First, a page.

Then, if this was not cruel an unusual torture enough inflicted by this worthless self-centered family, I am subjected to another fool 5 rows down from me. This 30 something male ‘Mets fan,’ who had a blue furry coat with white flower baskets as a design, decided that he would get up and yell at the umpires and the opposing team for any displeasure he had. After he got up and yelled, (as if anyone on the field was listening to this miscreant), he would continue to stand up until the next play started, blocking at least 50 decent Mets fans from the field of play. I was waiting to see which Mets fan would simply have enough of his antics. You would think it would be the people sitting directly behind him. Nope. They were too decent to tell him he was rude. It took a classic, no-nonsense, blue collar, die hard that probably took out a second mortgage on his house to get these tickets to tell this fool to sit the f$*k down. He bellowed out his demand from the bottom of his beer belly gut in a thick New York accent, “Hey flowa basket guy (for maximum degradation), ya blockin the damn game. Sit your shit#*^ty ass down and shut up!” He got a communal round of applause from the crowd and that was the end of him.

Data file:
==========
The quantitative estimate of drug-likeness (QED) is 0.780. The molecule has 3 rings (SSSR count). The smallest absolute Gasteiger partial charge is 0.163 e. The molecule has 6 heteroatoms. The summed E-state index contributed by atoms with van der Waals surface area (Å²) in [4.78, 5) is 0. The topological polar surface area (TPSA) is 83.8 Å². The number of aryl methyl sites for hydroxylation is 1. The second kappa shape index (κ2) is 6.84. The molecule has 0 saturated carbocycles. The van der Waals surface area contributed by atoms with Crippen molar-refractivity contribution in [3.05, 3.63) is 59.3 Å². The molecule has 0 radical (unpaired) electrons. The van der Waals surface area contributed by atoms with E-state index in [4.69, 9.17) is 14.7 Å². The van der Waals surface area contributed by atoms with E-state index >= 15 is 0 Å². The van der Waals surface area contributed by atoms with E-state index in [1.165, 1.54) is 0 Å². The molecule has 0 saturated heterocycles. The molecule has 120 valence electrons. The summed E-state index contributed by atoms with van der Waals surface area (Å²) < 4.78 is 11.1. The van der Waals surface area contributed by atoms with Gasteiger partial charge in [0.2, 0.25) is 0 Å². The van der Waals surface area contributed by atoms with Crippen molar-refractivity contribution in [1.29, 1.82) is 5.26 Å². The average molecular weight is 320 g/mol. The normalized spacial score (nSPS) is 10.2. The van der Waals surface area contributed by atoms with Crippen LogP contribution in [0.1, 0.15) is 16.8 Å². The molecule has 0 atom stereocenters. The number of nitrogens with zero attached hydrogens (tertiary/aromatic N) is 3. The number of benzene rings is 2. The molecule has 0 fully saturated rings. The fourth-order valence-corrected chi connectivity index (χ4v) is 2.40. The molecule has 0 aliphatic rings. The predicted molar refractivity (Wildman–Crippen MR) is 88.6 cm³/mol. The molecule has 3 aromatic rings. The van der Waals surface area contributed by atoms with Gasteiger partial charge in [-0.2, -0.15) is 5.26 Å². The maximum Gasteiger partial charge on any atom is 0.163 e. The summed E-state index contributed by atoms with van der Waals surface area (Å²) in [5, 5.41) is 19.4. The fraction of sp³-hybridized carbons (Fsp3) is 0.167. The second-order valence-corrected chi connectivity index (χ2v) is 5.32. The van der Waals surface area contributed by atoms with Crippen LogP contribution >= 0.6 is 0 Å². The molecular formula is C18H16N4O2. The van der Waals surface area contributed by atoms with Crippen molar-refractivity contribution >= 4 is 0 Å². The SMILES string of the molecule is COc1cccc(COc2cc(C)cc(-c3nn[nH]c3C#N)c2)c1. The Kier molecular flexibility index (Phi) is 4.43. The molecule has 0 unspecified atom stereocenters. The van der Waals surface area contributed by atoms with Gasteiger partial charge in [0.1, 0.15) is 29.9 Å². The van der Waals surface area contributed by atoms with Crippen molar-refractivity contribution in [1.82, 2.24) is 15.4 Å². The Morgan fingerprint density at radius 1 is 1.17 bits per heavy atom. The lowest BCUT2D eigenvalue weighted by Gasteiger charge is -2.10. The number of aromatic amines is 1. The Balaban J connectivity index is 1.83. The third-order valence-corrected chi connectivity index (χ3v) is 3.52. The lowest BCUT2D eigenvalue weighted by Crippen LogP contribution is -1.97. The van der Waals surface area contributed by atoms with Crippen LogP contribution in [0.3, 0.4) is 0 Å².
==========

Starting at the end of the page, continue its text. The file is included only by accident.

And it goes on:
Starting the payment process at the supermarket cashier after the checkout
You are fourth in line. You have eleven items in your carrying basket but the express lanes are closed. BTW, have you noticed that there also seems to be a shortage of cashiers lately? Anyway, you try to be as patient as can be and hope that the cashier and the shopper is in rhythm. This means they work together on the entire check out process, both bagging during scanning so there is not another delay at the end.